Wed, Sep 03, 2014 - Page 18 News List

Berlin, Hamburg submit low-cost Olympic models


Outgoing Berlin Lord Mayor Klaus Wowereit, left, and Berlin Senator for Sports and Interior Affairs Frank Henkel hold a press conference on Berlin’s potential Olympics candidacy in Berlin on Monday.

Photo: EPA

Berlin and Hamburg on Monday presented low-cost models with contrasting approaches in bids to become Germany’s candidate city for the 2024 or 2028 Olympics.

Both cities submitted applications to the German Olympic Sports Confederation (DOSB), which will make a decision in the next few months.

Berlin, which hosted the 1936 Olympics, proposes a decentralized Games using 15 existing sports venues. Soccer, watersports and equestrian events could also take place in neighboring states.

The still-operational Tegel Airport, due to close down once Berlin’s new international airport finally opens, is slated for use as an Olympic village. Berlin also proposes making use of Tempelhof, another former airport, now used as a city park.

Hamburg envisages a compact city layout with the main stadium, swimming pool and athletes’ village on the Kleiner Grasbrook island on the Elbe River. Most events would take place within a 10km radius.

The games in both cities would cost an estimated 2 billion euros (US$2.63 billion).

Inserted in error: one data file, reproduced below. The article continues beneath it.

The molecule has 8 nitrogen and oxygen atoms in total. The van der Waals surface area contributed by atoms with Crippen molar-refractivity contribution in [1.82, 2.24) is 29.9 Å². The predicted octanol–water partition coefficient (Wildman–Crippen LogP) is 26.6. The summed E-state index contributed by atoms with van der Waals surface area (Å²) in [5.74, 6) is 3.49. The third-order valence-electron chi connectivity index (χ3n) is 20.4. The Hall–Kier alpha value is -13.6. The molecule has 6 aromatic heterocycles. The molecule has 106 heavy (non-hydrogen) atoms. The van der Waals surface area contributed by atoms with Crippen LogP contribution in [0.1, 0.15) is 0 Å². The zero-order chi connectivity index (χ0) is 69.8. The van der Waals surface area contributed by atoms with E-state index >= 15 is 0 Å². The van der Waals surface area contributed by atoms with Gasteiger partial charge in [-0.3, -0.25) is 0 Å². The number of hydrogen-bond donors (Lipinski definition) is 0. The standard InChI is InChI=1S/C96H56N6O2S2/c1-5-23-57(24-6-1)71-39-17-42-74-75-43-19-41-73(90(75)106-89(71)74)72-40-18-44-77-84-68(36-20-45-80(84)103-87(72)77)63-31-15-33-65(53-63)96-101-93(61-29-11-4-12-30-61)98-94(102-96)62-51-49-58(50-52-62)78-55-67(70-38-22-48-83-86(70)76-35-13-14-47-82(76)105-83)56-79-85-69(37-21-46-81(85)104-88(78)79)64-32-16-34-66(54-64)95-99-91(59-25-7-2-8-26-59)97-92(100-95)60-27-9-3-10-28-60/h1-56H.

“That doesn’t include all the costs. The total costs are yet to be determined,” Berlin Mayor Klaus Wowereit said of his city’s proposal.

He estimated that costs could rise to 2.4 billion euros with inflation.

A decision on which city will bid for which games could be made at a DOSB meeting on Dec. 6 in Dresden.

Wowereit, who is stepping down after more than 13 years as mayor on Dec. 11, said a referendum on whether Berlin should bid could be held next year.

Wowereit has faced intense criticism for ongoing delays to the new Willy Brandt airport. It was first scheduled to open in 2011 and costs have more than doubled to about 5.4 billion euros.

The Berlin mayor knows that any large projects funded by taxpayers’ money will be closely scrutinized and a referendum is likely to be closely contested.

Opponents say Berlin urgently needs more money for apartments, kindergartens, schools, swimming pools and sporting facilities for everyone, not just for a major event in 14 years for a few weeks.

Voters in Bavaria in November last year rejected Munich’s planned bid to host the 2022 Winter Olympics.

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